Purple urine bag syndrome (PUBS), a rare medical phenomenon is rarely observed in clinical practice. The condition is characterized by purple discoloration of the urine due to recurrent urinary tract infections. The present article highlights the significance of this medcial uncommon entity.
PUBS typically develops after recurrent urinary tract infections due to gram-negative bacteria containing sulphatase and phosphatase enzymes. The purple discoloration of the catheter tubing is a major concern for the patients as well as for the physician. This results in the formation of pigments; indirubin (red) and indigo (blue), the mixture of which turns the urine purple. PUBS by itself appears to be asymptomatic or harmless.
The first report of PUBS was reported in 1978. Being a rare condition, the prevalence of PUBS has been documented unevenly in different series ranging from as low as 8.3% to as high as 42.1% in patients with long-term indwelling urinary catheter use.
• Increased tryptophan dietary content
• Increased alkalinity of the urine
• Severe constipation
• Chronic indwelling urinary catheterization
• High urinary bacterial load
The abnormal color of the urine has always been an alarming hue for the physicians in PUBS. The pathogenesis of PUBS has been associated with multiple bacterial urinary tract infections namely Providencia stuartti, Proteus mirabilis, Pseudomonas auruginosa, Klebsiella pneumoniae, Escherichia coli, Morganella, and Citrobacter species and Enterococci.
Actual biochemistry behind PUBS
A series of biochemical conversion reactions starting from deamination of tryptophan to indole, pyruvic acid and ammonia are involved behind the color change of the urine. These reactions are followed by conjugation of indole to indoxyl sulfate (indican). Indican is then metabolized to indoxyl, which undergoes oxidation in the presence of alkaline urine and produces two main pigments-indigo (blue) and indirubin (red) which reacts with plastic Polyvinyl chloride (PVC) of the catheter tubing of the urine bag. This ultimately results in purple discoloration. The urine itself is not discolored to purple color but the infected urine usually has a dirty brown color.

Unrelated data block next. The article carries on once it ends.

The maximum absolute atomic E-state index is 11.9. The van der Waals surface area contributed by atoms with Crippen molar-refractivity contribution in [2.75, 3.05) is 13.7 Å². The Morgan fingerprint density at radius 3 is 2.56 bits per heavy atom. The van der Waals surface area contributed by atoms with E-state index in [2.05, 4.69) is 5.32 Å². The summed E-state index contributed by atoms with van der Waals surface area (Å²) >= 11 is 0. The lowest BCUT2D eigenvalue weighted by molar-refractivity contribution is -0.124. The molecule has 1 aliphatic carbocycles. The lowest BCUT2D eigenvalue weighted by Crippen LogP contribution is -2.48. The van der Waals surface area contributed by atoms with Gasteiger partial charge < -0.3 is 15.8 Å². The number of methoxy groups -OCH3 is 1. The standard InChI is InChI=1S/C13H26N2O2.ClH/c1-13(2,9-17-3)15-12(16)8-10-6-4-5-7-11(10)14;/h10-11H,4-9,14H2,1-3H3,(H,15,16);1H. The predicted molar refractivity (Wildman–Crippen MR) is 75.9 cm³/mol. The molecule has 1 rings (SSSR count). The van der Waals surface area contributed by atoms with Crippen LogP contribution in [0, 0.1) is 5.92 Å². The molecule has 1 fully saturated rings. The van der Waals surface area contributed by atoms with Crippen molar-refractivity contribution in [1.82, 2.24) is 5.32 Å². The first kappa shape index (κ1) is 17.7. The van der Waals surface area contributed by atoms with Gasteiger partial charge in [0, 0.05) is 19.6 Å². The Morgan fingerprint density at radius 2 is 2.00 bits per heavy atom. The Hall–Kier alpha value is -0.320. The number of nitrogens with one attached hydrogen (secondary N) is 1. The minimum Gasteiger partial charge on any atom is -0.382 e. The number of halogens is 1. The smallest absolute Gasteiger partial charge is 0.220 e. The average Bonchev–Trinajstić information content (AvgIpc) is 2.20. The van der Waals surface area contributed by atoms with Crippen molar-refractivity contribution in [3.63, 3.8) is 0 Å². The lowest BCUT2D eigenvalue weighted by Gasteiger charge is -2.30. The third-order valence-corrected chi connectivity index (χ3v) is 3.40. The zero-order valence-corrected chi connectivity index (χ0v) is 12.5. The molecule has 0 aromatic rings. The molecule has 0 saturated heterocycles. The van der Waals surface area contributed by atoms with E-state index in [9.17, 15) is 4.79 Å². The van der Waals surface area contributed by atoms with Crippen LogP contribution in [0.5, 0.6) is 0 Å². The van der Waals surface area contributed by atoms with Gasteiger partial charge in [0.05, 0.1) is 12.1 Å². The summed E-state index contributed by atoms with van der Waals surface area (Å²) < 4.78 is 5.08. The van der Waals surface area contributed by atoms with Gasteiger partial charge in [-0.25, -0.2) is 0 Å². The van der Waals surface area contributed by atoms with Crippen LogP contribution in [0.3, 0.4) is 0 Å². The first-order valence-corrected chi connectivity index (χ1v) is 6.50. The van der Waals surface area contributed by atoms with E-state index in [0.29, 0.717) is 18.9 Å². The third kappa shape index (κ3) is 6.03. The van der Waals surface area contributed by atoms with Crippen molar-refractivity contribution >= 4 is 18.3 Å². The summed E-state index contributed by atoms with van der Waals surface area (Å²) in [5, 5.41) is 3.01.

The probability for the PUBS syndrome is usually witnessed in elderly women patients with recurring urinary tract infections. Patients with chronic debilitation in spinal cord injuries are more prone to development of PUBS. . Case reports have been reported in PUBS patients assosciated with haemodialysis dependent chronic renal failure.
Apart from the urine discoloration, PUBS is almost similar to those experienced in a urinary tract infection which includes:
• Increased spasms
• A headache and nausea
• Mild low back pain
• Fever or chills
• Presence of blood or deposits in the urine
• Foul odor to the urine
Since PUBS is a benign process, family, friends and healthcare workers who are unaware of this medical entity tend to become alarmed because of the sudden baffling discoloration. However, physicians should be aware of the fact that this syndrome signals overlying recurrent Urinary Tract Infections (UTIs), because of improper care of the urinary catheters and improper sanitation.
Though purple urine bag syndrome seems harmless, treatment underlying UTI is directed. Medical management of purple urine bag syndrome does not require any special treatment apart from changing the catheter and control of constipation. Control of constipation and good urologic sanitation is recommended. Appropriate antibiotic treatment of ciprofloxacin is sometimes helpful. Few cases of PUBS owing to increased urine alkalinity and PVC containing urinary bags have been reported. However, definitive studies are required to further elucidate morbidity and mortality implications, to successfully combat this unusual phenomenon.
Thus, if your urine turns blue or purple, visit your doctor immediately. Since the exact cause of this phenomenon is still unclear, seeking medical help will certainly help to conclude the line of treatment.
Keywords: Purple urine, discoloration, catheters, rare, antibiotic, UTIs, indigo
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